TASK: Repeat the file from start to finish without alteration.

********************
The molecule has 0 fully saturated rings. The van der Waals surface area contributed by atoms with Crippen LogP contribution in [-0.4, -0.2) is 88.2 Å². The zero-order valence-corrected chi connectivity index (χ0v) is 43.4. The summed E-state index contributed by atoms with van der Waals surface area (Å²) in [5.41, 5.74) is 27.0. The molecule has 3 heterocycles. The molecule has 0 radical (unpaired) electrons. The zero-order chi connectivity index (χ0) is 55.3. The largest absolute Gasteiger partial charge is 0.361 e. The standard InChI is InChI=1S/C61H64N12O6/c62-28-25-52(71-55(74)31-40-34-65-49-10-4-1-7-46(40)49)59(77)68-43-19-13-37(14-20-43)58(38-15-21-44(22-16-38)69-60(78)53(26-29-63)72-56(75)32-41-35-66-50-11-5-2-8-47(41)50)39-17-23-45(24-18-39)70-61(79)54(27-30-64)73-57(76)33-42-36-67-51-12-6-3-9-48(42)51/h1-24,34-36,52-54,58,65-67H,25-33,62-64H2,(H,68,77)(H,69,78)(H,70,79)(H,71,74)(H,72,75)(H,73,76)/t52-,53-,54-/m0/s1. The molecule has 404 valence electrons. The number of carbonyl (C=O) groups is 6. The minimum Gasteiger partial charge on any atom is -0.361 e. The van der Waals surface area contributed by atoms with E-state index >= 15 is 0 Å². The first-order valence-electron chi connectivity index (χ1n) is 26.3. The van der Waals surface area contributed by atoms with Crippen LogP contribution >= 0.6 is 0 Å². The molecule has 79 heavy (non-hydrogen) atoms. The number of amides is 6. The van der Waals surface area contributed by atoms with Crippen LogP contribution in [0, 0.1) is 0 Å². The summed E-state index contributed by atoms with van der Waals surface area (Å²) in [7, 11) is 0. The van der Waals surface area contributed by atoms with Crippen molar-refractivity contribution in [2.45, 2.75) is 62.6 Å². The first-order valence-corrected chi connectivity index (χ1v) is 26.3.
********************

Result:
The molecule has 0 fully saturated rings. The van der Waals surface area contributed by atoms with Crippen LogP contribution in [-0.4, -0.2) is 88.2 Å². The zero-order valence-corrected chi connectivity index (χ0v) is 43.4. The summed E-state index contributed by atoms with van der Waals surface area (Å²) in [5.41, 5.74) is 27.0. The molecule has 3 heterocycles. The molecule has 0 radical (unpaired) electrons. The zero-order chi connectivity index (χ0) is 55.3. The largest absolute Gasteiger partial charge is 0.361 e. The standard InChI is InChI=1S/C61H64N12O6/c62-28-25-52(71-55(74)31-40-34-65-49-10-4-1-7-46(40)49)59(77)68-43-19-13-37(14-20-43)58(38-15-21-44(22-16-38)69-60(78)53(26-29-63)72-56(75)32-41-35-66-50-11-5-2-8-47(41)50)39-17-23-45(24-18-39)70-61(79)54(27-30-64)73-57(76)33-42-36-67-51-12-6-3-9-48(42)51/h1-24,34-36,52-54,58,65-67H,25-33,62-64H2,(H,68,77)(H,69,78)(H,70,79)(H,71,74)(H,72,75)(H,73,76)/t52-,53-,54-/m0/s1. The molecule has 404 valence electrons. The number of carbonyl (C=O) groups is 6. The minimum Gasteiger partial charge on any atom is -0.361 e. The van der Waals surface area contributed by atoms with E-state index >= 15 is 0 Å². The first-order valence-electron chi connectivity index (χ1n) is 26.3. The van der Waals surface area contributed by atoms with Crippen LogP contribution >= 0.6 is 0 Å². The molecule has 79 heavy (non-hydrogen) atoms. The number of amides is 6. The van der Waals surface area contributed by atoms with Crippen LogP contribution in [0, 0.1) is 0 Å². The summed E-state index contributed by atoms with van der Waals surface area (Å²) in [7, 11) is 0. The van der Waals surface area contributed by atoms with Crippen molar-refractivity contribution in [2.45, 2.75) is 62.6 Å². The first-order valence-corrected chi connectivity index (χ1v) is 26.3.